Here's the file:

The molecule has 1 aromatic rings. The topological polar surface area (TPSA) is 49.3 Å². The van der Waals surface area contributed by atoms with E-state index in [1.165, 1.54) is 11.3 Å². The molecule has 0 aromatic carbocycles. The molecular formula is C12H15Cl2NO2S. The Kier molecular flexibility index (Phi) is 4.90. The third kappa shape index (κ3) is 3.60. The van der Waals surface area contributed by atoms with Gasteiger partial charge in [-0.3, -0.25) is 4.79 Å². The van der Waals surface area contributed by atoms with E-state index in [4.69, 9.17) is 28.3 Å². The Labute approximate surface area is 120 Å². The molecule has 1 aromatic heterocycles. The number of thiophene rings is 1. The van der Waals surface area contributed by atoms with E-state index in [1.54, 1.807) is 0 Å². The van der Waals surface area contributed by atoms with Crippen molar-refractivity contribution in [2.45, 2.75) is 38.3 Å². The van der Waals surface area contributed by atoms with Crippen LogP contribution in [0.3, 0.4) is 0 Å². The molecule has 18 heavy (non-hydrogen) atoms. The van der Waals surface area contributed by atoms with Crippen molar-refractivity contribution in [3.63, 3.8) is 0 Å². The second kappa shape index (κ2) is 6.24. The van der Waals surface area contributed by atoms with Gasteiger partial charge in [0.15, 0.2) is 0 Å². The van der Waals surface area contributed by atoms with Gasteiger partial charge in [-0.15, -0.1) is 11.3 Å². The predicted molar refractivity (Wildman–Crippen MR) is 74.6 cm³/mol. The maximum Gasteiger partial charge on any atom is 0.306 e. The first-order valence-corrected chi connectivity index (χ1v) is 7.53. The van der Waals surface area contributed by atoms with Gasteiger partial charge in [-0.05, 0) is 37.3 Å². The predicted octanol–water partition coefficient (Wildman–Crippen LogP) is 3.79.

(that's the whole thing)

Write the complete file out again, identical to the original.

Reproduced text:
The molecule has 1 aromatic rings. The topological polar surface area (TPSA) is 49.3 Å². The van der Waals surface area contributed by atoms with E-state index in [1.165, 1.54) is 11.3 Å². The molecule has 0 aromatic carbocycles. The molecular formula is C12H15Cl2NO2S. The Kier molecular flexibility index (Phi) is 4.90. The third kappa shape index (κ3) is 3.60. The van der Waals surface area contributed by atoms with Gasteiger partial charge in [-0.3, -0.25) is 4.79 Å². The van der Waals surface area contributed by atoms with E-state index in [4.69, 9.17) is 28.3 Å². The Labute approximate surface area is 120 Å². The molecule has 1 aromatic heterocycles. The number of thiophene rings is 1. The van der Waals surface area contributed by atoms with E-state index in [1.54, 1.807) is 0 Å². The van der Waals surface area contributed by atoms with Crippen molar-refractivity contribution in [2.45, 2.75) is 38.3 Å². The van der Waals surface area contributed by atoms with Crippen LogP contribution in [0.3, 0.4) is 0 Å². The molecule has 18 heavy (non-hydrogen) atoms. The van der Waals surface area contributed by atoms with Crippen molar-refractivity contribution in [3.63, 3.8) is 0 Å². The second kappa shape index (κ2) is 6.24. The van der Waals surface area contributed by atoms with Gasteiger partial charge in [0.15, 0.2) is 0 Å². The van der Waals surface area contributed by atoms with Gasteiger partial charge in [-0.15, -0.1) is 11.3 Å². The predicted molar refractivity (Wildman–Crippen MR) is 74.6 cm³/mol. The maximum Gasteiger partial charge on any atom is 0.306 e. The first-order valence-corrected chi connectivity index (χ1v) is 7.53. The van der Waals surface area contributed by atoms with Gasteiger partial charge in [-0.05, 0) is 37.3 Å². The predicted octanol–water partition coefficient (Wildman–Crippen LogP) is 3.79.